The Economist reviewed 'China Shakes the World: The Rise of a Hungry Nation,' by James Kynge on the ocassion of Chinese president Hu in America. Here is a fragment:
"At Yiwu (city in Zhejiang province, IP Dragon), the world's largest whole-sale market, prices are a tenth of what they would be in the cheapest discount store in the West. One reason is blatant piracy. Mr Kynge spots four shops in a row sporting names like "Crocodile of the Yangtze" and "Croc Croc", each one selling fake Lacoste goods. One shop assistant claims that "the French and the Chinese crocodile are the same brand. They have merged." Read the full Economist review here.
The shop assistant's wish may be the father of the thought. However, there has been crocodile war in Hong Kong, between Crocodile Garments Ltd. and La Chemise Lacoste over trademark infringement. For a long time you could see two big bill boards hanging side by side, one with a crocodile looking to the right next to a similar crocodile looking to the left. The period that the two mirror crocodiles could eye each other has ended March 31st, 2006. Crocodile Garments Ltd. (the crocodile looking to the left) has changed its trademark considerably. Read the People's Daily about the settlement (Thursday, October 23, 2003) between La Chemise Lacoste and Crocodile Garments Ltd. here. Andrew Brown wrote for CNN an article which includes the old and new trademarks of Crocodile Garments Ltd., see here.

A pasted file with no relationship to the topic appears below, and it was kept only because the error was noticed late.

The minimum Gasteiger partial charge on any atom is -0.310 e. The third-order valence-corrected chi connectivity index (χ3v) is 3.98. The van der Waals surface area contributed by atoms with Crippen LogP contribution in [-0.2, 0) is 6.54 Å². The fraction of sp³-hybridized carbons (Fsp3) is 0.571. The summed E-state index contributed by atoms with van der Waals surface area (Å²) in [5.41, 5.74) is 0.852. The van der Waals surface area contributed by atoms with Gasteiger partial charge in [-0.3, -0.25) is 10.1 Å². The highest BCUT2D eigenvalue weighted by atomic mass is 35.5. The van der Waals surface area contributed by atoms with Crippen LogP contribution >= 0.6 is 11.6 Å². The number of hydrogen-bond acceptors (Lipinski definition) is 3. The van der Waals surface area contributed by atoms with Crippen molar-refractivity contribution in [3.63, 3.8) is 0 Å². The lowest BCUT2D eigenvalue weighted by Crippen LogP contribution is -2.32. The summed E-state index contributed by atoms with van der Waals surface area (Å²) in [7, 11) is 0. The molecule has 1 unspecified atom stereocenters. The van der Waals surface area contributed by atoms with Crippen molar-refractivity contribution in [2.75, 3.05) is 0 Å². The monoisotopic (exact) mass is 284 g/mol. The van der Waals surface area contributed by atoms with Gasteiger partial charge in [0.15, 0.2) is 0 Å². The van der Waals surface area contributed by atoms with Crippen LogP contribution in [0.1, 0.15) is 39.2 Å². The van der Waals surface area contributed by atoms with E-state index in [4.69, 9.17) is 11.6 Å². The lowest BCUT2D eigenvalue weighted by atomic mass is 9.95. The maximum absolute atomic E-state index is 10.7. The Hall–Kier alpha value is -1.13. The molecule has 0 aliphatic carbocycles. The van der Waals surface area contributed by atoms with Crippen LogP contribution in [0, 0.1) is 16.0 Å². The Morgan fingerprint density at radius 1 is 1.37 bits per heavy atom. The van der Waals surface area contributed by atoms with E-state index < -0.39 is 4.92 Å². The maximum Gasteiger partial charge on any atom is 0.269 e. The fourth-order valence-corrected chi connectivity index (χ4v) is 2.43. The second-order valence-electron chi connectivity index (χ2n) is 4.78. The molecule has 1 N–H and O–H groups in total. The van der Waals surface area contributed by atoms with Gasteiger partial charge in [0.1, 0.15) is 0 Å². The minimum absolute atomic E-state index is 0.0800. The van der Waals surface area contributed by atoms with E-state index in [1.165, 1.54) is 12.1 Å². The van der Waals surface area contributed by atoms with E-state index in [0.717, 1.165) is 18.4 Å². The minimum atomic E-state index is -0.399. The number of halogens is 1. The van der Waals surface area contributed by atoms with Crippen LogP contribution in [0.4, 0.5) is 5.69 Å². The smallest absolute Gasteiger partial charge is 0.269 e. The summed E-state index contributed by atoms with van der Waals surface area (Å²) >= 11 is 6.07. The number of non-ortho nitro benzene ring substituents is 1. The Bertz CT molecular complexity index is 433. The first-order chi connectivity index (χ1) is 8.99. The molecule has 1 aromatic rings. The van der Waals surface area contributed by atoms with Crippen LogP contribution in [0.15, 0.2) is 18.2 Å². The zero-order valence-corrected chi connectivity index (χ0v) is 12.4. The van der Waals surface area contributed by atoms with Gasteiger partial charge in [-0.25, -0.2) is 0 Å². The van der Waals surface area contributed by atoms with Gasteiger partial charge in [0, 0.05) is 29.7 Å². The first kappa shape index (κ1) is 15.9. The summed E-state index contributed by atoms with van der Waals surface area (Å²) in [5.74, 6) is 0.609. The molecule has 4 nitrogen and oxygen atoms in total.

Yin Pin of China Daily wrote: "Lacoste has reached an agreement (17 november 2005, IP Dragon) with Zhejiang Crocodile Garment Co Ltd, which is based in East China's Zheijiang Province, that recognizes the European manufacturer's exclusive rights to the crocodilian trademark in China. The Chinese company will stop using its similar logo within three years (17 november 2008, IP Dragon)." The deal requires Zhejiang Crocodile to seek approval from Lacoste before deciding on a new brand. Read more here.
"A third dispute with Singapore-based Crocodile International Private Ltd is now the only unresolved issue. The companies have been in court for over five years.
In March 2004 a Shanghai court ordered Lacoste to stop infringing on the Singaporean company's logo, which the French manufacturer rejected. It shifted its focus to distributors, and filed a lawsuit against two department stores that were selling the Singaporean company's products in Central China's Hunan Province. It won both cases." Read Yin Ping's article here.
The similarity between the trademarks of Hong Kong's Crocodile Garments, Zhejiang Crocodile and Singapore's Crocodile International is remarkable.
Singapore's Crocodile International, the alleged infringer (in the case against Lacoste) had also to enforce its trademark in Bangladesh, China, Malaysia, India and Taiwan, see here.